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When you are short of time, here is the one action that will give you 80 percent results in 20 percent of the time.
Be the first to respond.
BY DOING THIS
– Get the facts.
– Determine what’s required to stop damage.
– Communicate the specific steps being taken (to get back to normal).
Too often, people panic during an emergency. The “fight, flight or freeze” response kicks in, emotions flare up and reactions intensify. With all this commotion, most people don’t focus on addressing the crisis, assuming others will take the lead.
Emergencies are excellent opportunities to take charge and show what you’re capable of. First, figure out what needs to happen to stop the damage. Speak to those closest to the situation to gather facts. Discuss options, gain agreement and then suggest who’s best to activate the option you’ve agreed on.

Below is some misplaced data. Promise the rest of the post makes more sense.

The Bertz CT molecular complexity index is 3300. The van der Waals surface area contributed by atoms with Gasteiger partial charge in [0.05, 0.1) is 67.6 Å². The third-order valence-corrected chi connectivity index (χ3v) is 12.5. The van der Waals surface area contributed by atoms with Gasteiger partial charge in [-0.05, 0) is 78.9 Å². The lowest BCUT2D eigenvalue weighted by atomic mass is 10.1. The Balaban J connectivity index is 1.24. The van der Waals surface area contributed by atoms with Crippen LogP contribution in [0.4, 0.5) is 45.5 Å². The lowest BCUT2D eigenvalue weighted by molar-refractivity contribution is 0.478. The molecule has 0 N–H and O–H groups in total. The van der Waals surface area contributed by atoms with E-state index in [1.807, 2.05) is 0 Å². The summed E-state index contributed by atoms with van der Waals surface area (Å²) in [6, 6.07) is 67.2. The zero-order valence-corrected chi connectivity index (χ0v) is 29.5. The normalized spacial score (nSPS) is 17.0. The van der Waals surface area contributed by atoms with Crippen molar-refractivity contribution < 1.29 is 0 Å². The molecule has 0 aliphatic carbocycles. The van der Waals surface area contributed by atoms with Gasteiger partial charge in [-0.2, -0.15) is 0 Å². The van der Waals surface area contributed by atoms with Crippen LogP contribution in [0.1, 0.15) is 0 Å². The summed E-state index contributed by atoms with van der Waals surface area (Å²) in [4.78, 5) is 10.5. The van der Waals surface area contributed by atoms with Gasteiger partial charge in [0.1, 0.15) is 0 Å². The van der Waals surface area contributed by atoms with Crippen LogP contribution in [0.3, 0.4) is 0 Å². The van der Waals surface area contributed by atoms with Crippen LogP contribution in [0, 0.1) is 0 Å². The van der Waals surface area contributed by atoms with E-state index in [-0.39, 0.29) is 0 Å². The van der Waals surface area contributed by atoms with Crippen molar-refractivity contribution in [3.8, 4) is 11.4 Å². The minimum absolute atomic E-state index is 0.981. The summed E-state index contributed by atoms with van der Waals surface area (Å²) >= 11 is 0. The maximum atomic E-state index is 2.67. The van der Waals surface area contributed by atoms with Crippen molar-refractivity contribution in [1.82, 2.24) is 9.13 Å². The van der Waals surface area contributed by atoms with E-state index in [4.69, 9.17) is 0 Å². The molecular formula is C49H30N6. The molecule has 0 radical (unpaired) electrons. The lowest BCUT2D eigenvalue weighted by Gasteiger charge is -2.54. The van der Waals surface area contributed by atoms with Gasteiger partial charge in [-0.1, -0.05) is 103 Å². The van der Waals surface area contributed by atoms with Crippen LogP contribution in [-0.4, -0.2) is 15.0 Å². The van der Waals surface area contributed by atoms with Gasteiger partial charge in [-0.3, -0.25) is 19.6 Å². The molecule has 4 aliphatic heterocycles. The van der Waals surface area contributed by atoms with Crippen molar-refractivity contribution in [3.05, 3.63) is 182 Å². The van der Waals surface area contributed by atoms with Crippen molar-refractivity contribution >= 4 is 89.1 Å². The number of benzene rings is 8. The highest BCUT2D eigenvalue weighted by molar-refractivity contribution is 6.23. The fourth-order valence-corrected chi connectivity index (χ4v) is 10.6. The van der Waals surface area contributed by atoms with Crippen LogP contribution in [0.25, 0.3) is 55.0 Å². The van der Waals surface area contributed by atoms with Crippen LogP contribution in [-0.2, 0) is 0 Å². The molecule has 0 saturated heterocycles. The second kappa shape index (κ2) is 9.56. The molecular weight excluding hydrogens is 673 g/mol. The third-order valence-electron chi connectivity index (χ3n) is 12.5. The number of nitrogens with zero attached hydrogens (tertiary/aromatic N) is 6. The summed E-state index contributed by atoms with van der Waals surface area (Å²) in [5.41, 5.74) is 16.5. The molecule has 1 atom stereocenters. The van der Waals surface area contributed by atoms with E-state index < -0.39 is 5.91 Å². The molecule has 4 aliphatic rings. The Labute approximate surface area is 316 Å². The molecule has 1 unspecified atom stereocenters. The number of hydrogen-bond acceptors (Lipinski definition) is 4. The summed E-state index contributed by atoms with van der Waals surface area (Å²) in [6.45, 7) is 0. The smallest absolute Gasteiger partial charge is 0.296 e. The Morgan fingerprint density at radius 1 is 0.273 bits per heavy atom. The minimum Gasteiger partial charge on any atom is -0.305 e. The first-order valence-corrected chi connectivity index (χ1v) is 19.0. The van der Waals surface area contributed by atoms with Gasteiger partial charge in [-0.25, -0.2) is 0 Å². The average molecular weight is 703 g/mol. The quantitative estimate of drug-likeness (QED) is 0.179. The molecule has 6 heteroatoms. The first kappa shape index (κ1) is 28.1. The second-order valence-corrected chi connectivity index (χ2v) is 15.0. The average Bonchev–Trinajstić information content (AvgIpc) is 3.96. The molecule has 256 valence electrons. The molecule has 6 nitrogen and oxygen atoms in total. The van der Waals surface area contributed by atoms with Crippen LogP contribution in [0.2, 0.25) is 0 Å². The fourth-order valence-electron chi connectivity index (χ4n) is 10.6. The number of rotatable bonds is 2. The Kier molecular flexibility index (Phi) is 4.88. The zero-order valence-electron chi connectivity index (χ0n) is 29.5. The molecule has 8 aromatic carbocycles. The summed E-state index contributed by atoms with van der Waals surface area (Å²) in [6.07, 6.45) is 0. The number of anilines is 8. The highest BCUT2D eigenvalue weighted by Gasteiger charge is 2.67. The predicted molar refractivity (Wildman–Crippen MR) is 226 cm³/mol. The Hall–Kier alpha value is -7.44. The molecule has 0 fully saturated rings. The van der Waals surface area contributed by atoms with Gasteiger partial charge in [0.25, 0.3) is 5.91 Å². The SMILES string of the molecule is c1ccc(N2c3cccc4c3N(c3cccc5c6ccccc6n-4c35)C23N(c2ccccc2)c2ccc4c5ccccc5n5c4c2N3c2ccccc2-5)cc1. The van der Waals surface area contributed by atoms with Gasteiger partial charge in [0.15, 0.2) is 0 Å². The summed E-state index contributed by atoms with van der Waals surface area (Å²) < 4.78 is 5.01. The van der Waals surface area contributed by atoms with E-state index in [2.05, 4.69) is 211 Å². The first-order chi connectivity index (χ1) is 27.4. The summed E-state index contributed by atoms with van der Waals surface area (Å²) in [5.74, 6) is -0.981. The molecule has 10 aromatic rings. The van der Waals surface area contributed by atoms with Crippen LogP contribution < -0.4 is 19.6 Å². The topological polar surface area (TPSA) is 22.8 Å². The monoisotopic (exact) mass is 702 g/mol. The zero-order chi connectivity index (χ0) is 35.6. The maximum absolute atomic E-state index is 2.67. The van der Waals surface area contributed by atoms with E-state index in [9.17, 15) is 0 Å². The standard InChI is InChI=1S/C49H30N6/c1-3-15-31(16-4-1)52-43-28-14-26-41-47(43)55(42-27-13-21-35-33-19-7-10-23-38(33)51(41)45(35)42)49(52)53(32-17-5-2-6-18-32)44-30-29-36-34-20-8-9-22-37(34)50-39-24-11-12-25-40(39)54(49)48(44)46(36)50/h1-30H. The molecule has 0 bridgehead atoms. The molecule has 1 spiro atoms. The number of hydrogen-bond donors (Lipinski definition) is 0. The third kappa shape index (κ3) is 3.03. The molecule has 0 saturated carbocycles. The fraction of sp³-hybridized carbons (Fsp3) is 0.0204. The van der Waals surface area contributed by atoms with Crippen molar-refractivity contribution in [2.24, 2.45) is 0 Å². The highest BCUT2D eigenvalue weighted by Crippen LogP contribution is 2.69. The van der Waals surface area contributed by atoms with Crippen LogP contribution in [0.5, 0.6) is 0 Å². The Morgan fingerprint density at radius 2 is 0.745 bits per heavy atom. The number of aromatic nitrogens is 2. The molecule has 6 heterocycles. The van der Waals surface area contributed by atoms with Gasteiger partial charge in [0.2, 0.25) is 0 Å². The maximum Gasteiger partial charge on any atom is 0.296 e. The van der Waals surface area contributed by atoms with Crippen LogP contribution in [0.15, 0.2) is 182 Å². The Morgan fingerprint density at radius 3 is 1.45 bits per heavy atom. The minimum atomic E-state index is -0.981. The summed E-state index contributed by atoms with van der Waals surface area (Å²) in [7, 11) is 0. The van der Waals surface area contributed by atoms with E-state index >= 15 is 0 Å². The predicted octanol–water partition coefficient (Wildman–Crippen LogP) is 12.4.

Once you neutralize the situation, identify the steps needed to return to normal operations. After getting agreement, communicate the recovery plan to leaders and others. Afterward, review what worked and what didn’t to guide how you’ll respond to future situations.
Speak to key leaders in person to immediately answer questions and avoid misunderstandings or knee-jerk responses.
The Addressing an Emergency podcast episode with business and market development expert David Donaldson.
Phil Buckley is the author of Change on the Run and Change with Confidence, host of the Change on the Run podcast, and co-creator of the Sharing Change with Confidence Newsletter.
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